ask what means I would cornmend to beget and sustain interest and love of religion, and I would make these suggestions: Build up at first on the "play" approach of the infant school.
Provide the child with an endless fund of stories about Our Divine Lord and His Apostles and more appealing saints so that they become real and familiar to the child mind.
Let hint draw and paint his doctrine as he does his history and geography lessons. Note I said let him, not make him.
Get him to dramatise his Bible history and make it real.
Large classes, so common in our schools are no real hindrance, for Our Lord invariably had a "crowd scene "-and don't seek histrionic perfection.
Surround him with beauty in pictures and statues, and let him take care of them, looking after flowers. candles and altar-cloths. Let him pay for these extras himself. He will much prefer making a little sacrifice for Our Lord or Our Lady. and learning thus to love them.
Set up a holy water stoup in the classroom for regular automatic use, and somebody will keep it full and clean.
Get that dusty old cnicifix down, and put it where the children can sec L. touch it, hold it, examine it (and kiss it if they feel sympathetic enough).
Take a group into church as often as possible. Take them on the sanctuary. Let them while young, knock on "Our Lord's front door."
Get the priest to show them Our Lord's furniture, vestments, chalice, monstrance, pyx.
Put a bright illustrated Church calendar on the classroom wall, and follow the Church's year, an excellent peg on which to hang stories of the saints and the Sunday's Gospels.
Collect C.T.S. pamphlets and lives of saints.
Get at least one Catholic paper and read interesting extracts, leaving it about for children to pick up and browse.
together " for an occasional Holy Communion on a week-day, a gift of willing service.
ANY of these suggestions are already in operation by many hundreds of teachers, but I stress them to indicate my desire to use not only the intellect but the emotions as well, the child's sense of wonder, its liking for ceremonial, its natural attraction for beauty and colour, its sense of pity and friendship. All are God's gifts to the child. Why not use them for God's purpose.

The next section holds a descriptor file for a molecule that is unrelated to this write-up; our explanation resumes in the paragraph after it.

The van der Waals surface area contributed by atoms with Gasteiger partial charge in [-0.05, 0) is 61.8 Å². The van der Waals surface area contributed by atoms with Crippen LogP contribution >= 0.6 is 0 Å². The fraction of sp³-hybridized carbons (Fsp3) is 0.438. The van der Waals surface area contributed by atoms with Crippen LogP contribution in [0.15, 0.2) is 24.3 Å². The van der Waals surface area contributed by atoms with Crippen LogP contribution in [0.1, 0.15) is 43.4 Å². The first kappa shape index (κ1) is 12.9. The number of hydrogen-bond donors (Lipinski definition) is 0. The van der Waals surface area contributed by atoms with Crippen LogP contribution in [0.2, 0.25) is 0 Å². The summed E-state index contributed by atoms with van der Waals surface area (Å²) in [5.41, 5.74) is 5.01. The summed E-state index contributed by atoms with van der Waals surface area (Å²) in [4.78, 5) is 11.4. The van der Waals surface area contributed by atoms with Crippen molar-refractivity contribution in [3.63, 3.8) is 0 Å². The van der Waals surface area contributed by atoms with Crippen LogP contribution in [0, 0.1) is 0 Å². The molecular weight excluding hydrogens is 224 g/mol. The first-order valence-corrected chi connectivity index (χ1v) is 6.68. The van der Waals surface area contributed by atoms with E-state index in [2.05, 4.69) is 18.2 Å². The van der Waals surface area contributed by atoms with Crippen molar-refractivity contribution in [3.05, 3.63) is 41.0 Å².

As the child grows beyond the more primitive appeal, we must find other means to sustain that interest and love while Grace continues to build up strength for the future.
And here I suggest we take a leaf out of King Arthur's book. and give these young Christian knights something to fight for.
All children, boys especially, I think, have a great potential for crusading and self-denial. Evil forces have harnessed this Godgiven spirit for their own purposes. We should harness it for God's pu rpose.
Why not every boy and girl and teacher a knight or handmaid of the Blessed Sacrament ? Would that bring in and hold the weaker ones more effectively than an easier Catechism ?
Let them take up real missionary work, adopting " Black Babies," writing to pen-friends in foreign mission lands and nearer home to broaden their "Catholic" outlook.
Let them teach each other to serve at Mass and all the other services, and call for the " weaker brethren " on Sunday.
All these, again. are common practice in many schools.
SO far, little of what I have said calls for much criticism, but I am compelled to follow my line of thought deeper still, and it is here I feel I may hurt feelings. If I do so, I ask pardon very humbly, but I must go on 'to the end of the line if I am to be honest.
If all the suggestions I have made were to go into full operation at once in any given school, it could still be frustrated by one simple factor-the child's observation of his teacher's personal example or lack of it.
If any of us is lacking in this respect, that is a matter we must deal with personally.
I do however, proffer one opinion. It is that any Catholic teacher who, because of the indifference of parents, or because of the poor remuneration, or because of disagreements with managers or clergy. or other authority, or for any other reason, regards his work as professional rather than divinelyvocational, or himself as the servant of the State rather than of God, such a teacher should be prepared to reconsider his viewpoint or leave a Catholic school.
I am not unaware of the annoyances and vexations put on teachers at times by those from whom one would expect better things, hut 1 have no right to allow my personal grumbles to interfere with my duties to God and His little ones.
Of course some parents are selfish, thoughtless, ignorant, spiteful, but their children are my charge under God.
HIS thought leads me, then, to the third part of the trinity -the priest. Can the weak spot sometimes be here?
Does the priest take a fair share of the work by coming in to see the children regularly?
Does he take the trouble to follow up lax cases which we report to him ?
Does he treat his teachers as fellow-workers in the same vineyard, or as employeeswhom he has favoured by appointment and to whom nothing further is due ?
Does he merely regard his teaching staff as useful parish workers for raising funds by concerts, or as much cows with bottomless purses to be tapped at will on all special occasions ?
Does he take the trouble to acknowledge applications for teach (Continued on page 6)